For two decades (1969-1989) Dimitri Kaljo held the director's position at the Institute of Geology, Estonian Academy of Sciences--the main geological research institution, leading at the same time various integrated studies on the Cambrian-Ordovician and especially Silurian successions of the Baltic region. These works resulted in numerous publications and reports on the evolution of the Baltic Early Palaeozoic sedimentary basin, for instance, the book Silurian of Estonia (Kaljo 1970). A number of new research directions were started in Estonia at that time, including ecostratigraphy, event stratigraphy and basinal geology, all based on the tight combination of palaeontology, stratigraphy, lithology, facies analysis and various other aspects.

Dimitri Kaljo's expertise on Early Palaeozoic rocks, fossils and stratigraphy helped him to become an active and respected member of the international scientific community already in the 1970s, during the Soviet time. He joined several international organizations, working groups and committees, like the International Palaeontological Society and the ICS Subcommission on Silurian Stratigraphy. The collaboration with colleagues from abroad was subsequently fostered through several International Geological Correlation Programme (IGCP) projects, notably 'Ecostratigraphy' (1983-1987) and 'Global Bioevents' (1984-1992), where Dimitri Kaljo was among the leaders and made the Palaeozoic succession of the Baltic region well known globally.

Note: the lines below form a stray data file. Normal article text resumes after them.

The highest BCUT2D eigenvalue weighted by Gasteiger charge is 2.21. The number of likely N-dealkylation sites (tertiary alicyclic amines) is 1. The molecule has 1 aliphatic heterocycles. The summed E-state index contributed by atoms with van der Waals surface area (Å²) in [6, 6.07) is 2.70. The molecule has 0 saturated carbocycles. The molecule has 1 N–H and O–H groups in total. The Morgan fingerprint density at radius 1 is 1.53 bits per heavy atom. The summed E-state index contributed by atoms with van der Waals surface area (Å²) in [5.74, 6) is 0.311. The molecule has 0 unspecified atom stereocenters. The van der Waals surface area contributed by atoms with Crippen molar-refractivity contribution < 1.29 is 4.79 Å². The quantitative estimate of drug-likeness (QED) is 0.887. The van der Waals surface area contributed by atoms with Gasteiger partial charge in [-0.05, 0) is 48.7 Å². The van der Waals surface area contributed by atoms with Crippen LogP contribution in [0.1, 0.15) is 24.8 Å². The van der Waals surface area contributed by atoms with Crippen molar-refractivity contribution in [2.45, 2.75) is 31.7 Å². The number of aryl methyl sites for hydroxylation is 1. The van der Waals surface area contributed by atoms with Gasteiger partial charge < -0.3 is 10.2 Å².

During the last 25 years Dimitri Kaljo's research has focused on stable isotope geochemistry through the Ordovician and Silurian periods, particularly carbon isotope excursions and their application in chemostratigraphy and palaeoenvironmental analysis. Indeed, disturbances in ancient carbon cycling are now known to be tightly coupled with biotic events, such as mass extinctions, as well as changes in ocean circulation patterns and climatic perturbations. Several studies by Dimitri Kaljo and his research team have been influential in building up this modern view of a dynamic Early Palaeozoic world. The first of these studies documented and discussed the Silurian carbon isotope record of the Ohesaare reference drill core in Estonia (Kaljo et al. 1994). In the following years many individual carbon isotopic excursions were identified in Baltic Ordovician and Silurian strata, and their global occurrence and forcing were proven (e.g., Kaljo et al. 1997, 2004, 2012a; Brenchley et al. 2003; Kaljo & Martma 2006; Ainsaar et al. 2010). This created a basis for compiling a composite carbon isotope curve for the Baltica palaeocontinent, which today serves as a key reference for almost every study on Ordovician-Silurian carbon isotopes worldwide. In recent years Dimitri Kaljo has paid special attention to the chemostratigraphy, faunas and environmental changes across the Hirnantian glaciation and mass extinction interval (Kaljo et al. 2008, 2012b, 2017; Hints et al. 2010), a thoroughly studied, but still not fully understood big event in Earth history.